With food waste and saving the pennies high on the consumer agenda, kitchen appliance giants are helping householders understand their actions and change their attitude to throwing away food.
Every year across the globe, 1.3 billion tonnes of edible food is thrown away according to the Food and Agriculture Organisation of the United Nations. In the UK alone, we throw away more than 7 million tonnes of food every year and a typical family wastes £60 a month, or £720 a year.In the UK alone, we throw away more than 7 million tonnes of food every year and a typical family wastes £60 a month, or £720 a year. Click To Tweet
This waste in turn amounts to a major squandering of resources, including water, land, energy, labour and capital, and needlessly produces greenhouse gas emissions, contributing to global warming and climate change.
According to research carried out for Whirlpool EMEA, in the UK we have a tendency to buy and cook too much, and then forget about our actions, letting food linger in the fridge or cupboard until it becomes inedible. In fact, the research reveals that about a third of all food produced is either lost or wasted through poor planning.
These stark figures are behind a campaign by Jamie Oliver and Whirlpool brand Hotpoint – ‘Fresh Thinking for Forgotten Food’.
“Food waste is an everyday problem all of us face, and we’re often not aware that with just a little bit of know-how, a huge volume of the food we throw away can be transformed into delicious, tasty things,” says Oliver.
Along with sharing Oliver’s tips and recipes, in October Hotpoint also unveiled its Fresh Thinking Pop-Up Café in East London to help spread the word.
But behind all this is a message to consumers to harness the brand’s refrigeration technology. According to Hotpoint, maximising its precision temperature control, and Active Oxygen technology, and storing food correctly using the innovative 3-in-1 Zone, ensures ‘day one food freshness’ and helps keep food fresher for longer.
Hotpoint isn’t the only brand raising food waste awareness in tandem with promoting its advancing refrigeration capabilities. Earlier this year, Grundig partnered with three-Michelin-star chef Massimo Bottura for its Respect Food programme. While not as high-profile as Oliver, Bottura’s restaurant in Modena, Osteria Francescana, was voted World’s No.1 Restaurant this year for the second time in William Reed Business Media’s World’s 50 Best Restaurants list. And Bottura is already an established campaigner in this area having founded non-profit organisation Food For Soul, which helps raise awareness of food waste and social isolation.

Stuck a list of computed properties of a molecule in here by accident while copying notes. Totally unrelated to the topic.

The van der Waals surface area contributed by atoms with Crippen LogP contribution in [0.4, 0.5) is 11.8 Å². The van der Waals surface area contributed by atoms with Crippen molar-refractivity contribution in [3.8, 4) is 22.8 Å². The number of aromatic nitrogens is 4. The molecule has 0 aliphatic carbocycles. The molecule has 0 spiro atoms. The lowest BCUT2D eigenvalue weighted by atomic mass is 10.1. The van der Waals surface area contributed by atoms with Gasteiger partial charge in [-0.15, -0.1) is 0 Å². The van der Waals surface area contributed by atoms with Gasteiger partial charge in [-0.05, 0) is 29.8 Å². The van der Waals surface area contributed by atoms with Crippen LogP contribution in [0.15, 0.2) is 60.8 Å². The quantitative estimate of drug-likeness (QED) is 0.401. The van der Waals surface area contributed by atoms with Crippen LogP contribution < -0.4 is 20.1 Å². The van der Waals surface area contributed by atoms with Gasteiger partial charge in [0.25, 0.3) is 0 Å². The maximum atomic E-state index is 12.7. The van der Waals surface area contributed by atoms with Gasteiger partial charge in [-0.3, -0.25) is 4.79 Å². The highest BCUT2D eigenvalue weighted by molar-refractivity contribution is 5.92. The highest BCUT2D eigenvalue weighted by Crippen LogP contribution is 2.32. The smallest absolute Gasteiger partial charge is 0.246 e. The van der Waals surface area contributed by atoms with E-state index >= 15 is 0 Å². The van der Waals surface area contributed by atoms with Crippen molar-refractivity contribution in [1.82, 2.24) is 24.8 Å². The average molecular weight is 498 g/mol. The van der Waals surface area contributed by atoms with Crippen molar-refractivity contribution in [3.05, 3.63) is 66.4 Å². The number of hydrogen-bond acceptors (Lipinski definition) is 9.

“Our Respect Food programme spans both product development and working with partners to reduce waste and use surplus food for good causes,” says Grundig. Its latest GQN21220WX fridge-freezer features a Full Fresh+ crisper drawer that controls humidity levels, which the brand says keeps fruit and vegetables fresh for up to 30 days, as well as a Vitamin Care Zone that preserves the vitamin C content in fruit and vegetables by simulating natural light.
As far as appliance manufacturers are concerned, food waste is the big story and things are advancing fast. At IFA this year, Sharp launched its VacPac Pro Four-Door fridge-freezer that enables consumers to pack and store food without air by placing it a vacuum sealer bag, and then using the automative vacuum sealer on the front of the appliance to suck out the air. The brand says that this preserves food for up to eight times longer.
Also at IFA, Haier revealed its combination fridge-freezers with technology that reduces oxygen in the storage compartment to slow down food ageing.
However, appliance manufacturers aren’t the only ones with an eye on food waste as an area where they can deliver solutions. A prototype of the Mimica Touch food freshness indicator, which enables consumers to avoid throwing food away unnecessarily, was showcased at this year’s 100% Design.
Meanwhile, connected home company Smarter has adopted a more direct approach and is tackling the wasteful purchasing behaviour itself. Its FridgeCam wireless camera takes a photo of the fridge contents every time the door is closed, and has a ‘best before’ tracker to show which items are about to expire. It can be remotely accessed via an app so the user can check the fridge contents when they’re out and about, and avoid buying items they don’t need.
According to Smarter, this simple – but effective – strategy can help reduce food waste by up to 50%.